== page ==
Last week, Solicitor General Tushar Mehta representing the central government told the Delhi High Court that the Centre needed reasonable time to formulate its stand on the issue of marital rape. Mehta submitted, that an ‘amendment to criminal law is a continuous process’ and suggestions have been invited from various stakeholders including Chief Ministers, the Chief Justice of India, Judges, Judicial Academies, Bar Councils, Law Schools etc. on the issue. These submissions were made during the hearing concerning criminalisation of marital rape ongoing before the Court.
These submissions are not surprising and in fact, once again highlight the ruling government’s reluctance and disinterest in criminalising marital rape. In 2017, while responding to a question by DMK’s Member of Parliament Kanimozhi on whether the government will bring a bill amending the Indian Penal Code to remove the exception of marital rape? Minister of State for Home Affairs Haribhai Chaudhary responded that there was no such intention. He justified the decision by arguing that marriage is considered a sacrament in India and hence, marital rape as understood internationally cannot be applied here. Similarly, in 2018 a private Bill introduced by Dr. Shashi Tharoor (titled Women’s Sexual, Reproductive and Menstrual Rights Bill, 2018) seeking criminalisation of marital rape, lapsed as it lacked any government support.
Even before it came to power, the BJP’s track record with women rights was not very promising, going all the way back to the debate over the Hindu Code Bill. Shortly after independence, Dr. Ambedkar (supported by Pt. Nehru) piloted ‘The Hindu Code Bill’ before the provisional parliament. The Bill sought to liberalise Hindu personal law by elevating the rights and status of women, amongst other things. It proposed inter alia provisions that awarded an equal share to the widow and daughter, allowed a woman to dispose her estate with full autonomy etc. This Bill was heavily opposed by traditionalists who cited Hindu texts to justify discrimination against women. The Rashtriya Swayamsevak Sangh (BJP’s ideologue) joined this opposition and organised several protests wherein effigies of Ambedkar and Nehru were burnt. The government’s present dilatory approach is at least a soft measure.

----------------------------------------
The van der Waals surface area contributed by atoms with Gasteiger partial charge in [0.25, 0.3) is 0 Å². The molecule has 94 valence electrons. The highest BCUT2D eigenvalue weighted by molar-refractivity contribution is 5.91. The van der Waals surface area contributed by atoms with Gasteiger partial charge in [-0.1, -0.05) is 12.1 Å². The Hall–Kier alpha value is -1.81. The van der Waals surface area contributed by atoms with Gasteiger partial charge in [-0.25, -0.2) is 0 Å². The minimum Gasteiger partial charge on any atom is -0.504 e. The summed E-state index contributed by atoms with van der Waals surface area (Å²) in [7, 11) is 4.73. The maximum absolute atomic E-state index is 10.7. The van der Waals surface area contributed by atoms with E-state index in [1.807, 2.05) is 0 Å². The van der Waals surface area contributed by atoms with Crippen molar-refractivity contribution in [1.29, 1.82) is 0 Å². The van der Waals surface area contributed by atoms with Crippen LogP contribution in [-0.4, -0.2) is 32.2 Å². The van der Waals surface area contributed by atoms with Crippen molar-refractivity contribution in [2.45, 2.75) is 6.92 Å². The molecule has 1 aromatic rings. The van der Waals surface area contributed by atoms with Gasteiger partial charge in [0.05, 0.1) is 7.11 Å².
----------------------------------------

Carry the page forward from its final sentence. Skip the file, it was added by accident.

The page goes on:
Supporters of the BJP cite the legislation criminalising Triple Talaq, to showcase the government’s pro women attitude. However, the said legislation is termed by many as a political move, rather than a genuine effort at criminalising discriminatory laws. In all fairness, the previous UPA government also shied away from criminalising marital rape in its ten-year tenure. However, Congress leader Rahul Gandhi now hints towards favouring the criminalisation.
Thankfully, the Delhi High Court has caught on to the Centre’s dilatory tactics. The Bench of Chief Justice C. Hari Shankar and Justice Shakder strongly responded to Mehta stating, “The point is if you are going to say that we should wait till all states and all commissions come and you revamp the entire IPC, CrPC and Evidence Act before we decide this, that is not possible, that will take you 10 years to do that exercise.” The Court’s tight vigil might just force the Centre to contest the matter on merits rather than pushing it for another day.
The call to criminalise marital rape is supported by several High Courts, the JS Verma Committee, activists and other right-minded individuals. Forcing a woman to have intercourse against her wishes is a criminal act and shielding the preparator using the institution of marriage is wrong and immoral. I am reminded of the words of Pt. Nehru during the Hindu Code Bill debate, which is apropos here. Nehru remarked, “I do not seem to remember men being reminded in the same manner of Ramachandra and Satyavan, and urged to behave like them. It is only women who have to behave like Sita and Savitri; the men may behave as they like.”
Views are personal.
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